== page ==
Here are all the materials I will need to finish my molding and casting assignment:

Figure 13: Drystone Casting Material at the Ready

And here I am deftly pouring and mixing the Part A Part B Oomoo combination to then pour into my wax mold.

Figure 14: Me Perfecting my Mixing Technique :P

Now, here is my mold sitting and curing! I look forward to thereafter checking it for bubbles, possibly redoing the mold, and then casting the DryStone into the mold and creating a beautiful ceramic pair of heeled shoe soles. :)

Figure 15: Mold Poured in Block to Set Overnight

To be continued!


"UPDATE!"

The day after class, I came back to check my mold and *dun dun dun* the mold was free of any bubbles!! However, one of the wax sides was very thin due to the milling bedsize abutting the edge of the wax block in use, and since also part of the mold at the top edges of the shoe die outline didn't mill out all the way, at the edge of the mold, we got two holes (and thus not a closed off cavity). Here below are pictures of the final Oomoo mold with the wax cavity.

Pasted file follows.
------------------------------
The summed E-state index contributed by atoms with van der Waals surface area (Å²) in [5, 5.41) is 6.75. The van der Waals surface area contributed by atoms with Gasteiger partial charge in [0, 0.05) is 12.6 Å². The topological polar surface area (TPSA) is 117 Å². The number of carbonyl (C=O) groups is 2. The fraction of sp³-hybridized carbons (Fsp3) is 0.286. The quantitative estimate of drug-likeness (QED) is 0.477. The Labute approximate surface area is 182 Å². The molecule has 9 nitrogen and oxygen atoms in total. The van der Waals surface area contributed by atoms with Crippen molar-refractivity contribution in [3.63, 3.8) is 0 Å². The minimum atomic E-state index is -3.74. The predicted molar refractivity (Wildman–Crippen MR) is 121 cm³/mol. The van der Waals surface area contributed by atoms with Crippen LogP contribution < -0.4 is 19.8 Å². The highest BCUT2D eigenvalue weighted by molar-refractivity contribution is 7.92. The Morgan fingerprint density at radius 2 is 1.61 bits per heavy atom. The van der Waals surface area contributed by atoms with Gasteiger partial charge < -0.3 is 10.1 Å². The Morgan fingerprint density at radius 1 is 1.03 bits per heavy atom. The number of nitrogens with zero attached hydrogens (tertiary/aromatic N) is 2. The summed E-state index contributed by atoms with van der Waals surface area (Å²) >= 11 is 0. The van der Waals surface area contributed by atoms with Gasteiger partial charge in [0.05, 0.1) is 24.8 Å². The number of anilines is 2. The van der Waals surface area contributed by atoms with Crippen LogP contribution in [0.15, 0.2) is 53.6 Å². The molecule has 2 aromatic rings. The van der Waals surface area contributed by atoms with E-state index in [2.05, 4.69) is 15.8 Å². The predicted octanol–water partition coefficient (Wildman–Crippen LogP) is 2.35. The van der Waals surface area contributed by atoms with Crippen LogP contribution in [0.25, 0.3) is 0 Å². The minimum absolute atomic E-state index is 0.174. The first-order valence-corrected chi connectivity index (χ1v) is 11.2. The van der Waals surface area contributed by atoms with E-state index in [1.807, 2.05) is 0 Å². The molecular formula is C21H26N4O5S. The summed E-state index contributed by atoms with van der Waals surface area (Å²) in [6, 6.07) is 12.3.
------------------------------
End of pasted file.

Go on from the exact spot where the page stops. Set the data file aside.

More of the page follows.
Figure 16: Wax Mold (Positive) with Oomoo Mold (Negative)

Figure 17: Oomoo Mold Holes due to Super Thin Wall of Wax Mold

I then moved on to the next step of preparing the Drystone. I first read the instructions to determine safety measures (for example, you don't want to inhale this stuff, so keep a distance from the particles -- though for small volumes, no need to use a fume hood, it seems) and the mixing ratio for drystone and water. It looks like a very small amount of water (9:50) ratio of water to drystone powder is needed for mixing and then pouring into my mold. I created the mixture with the proper ratio, but, in my haste, I didn't realize I didn't make enough drystone slurry to fit into my Oomoo mold. I poured in what I had and then made some more, but I still didn't make enough and so part of the mold cavity was not perfectly filled in. Also, due to the top edges of the mold having holes, I had to constrain that side of the mold with a piece of corrugated cardboard. Since masking tape apparently does not stick to the cardboard very well, I had to create a little cardboard fort that compressed against the holes and kept the drystone slurry from not seeping out of the mold cavity, which you can see below.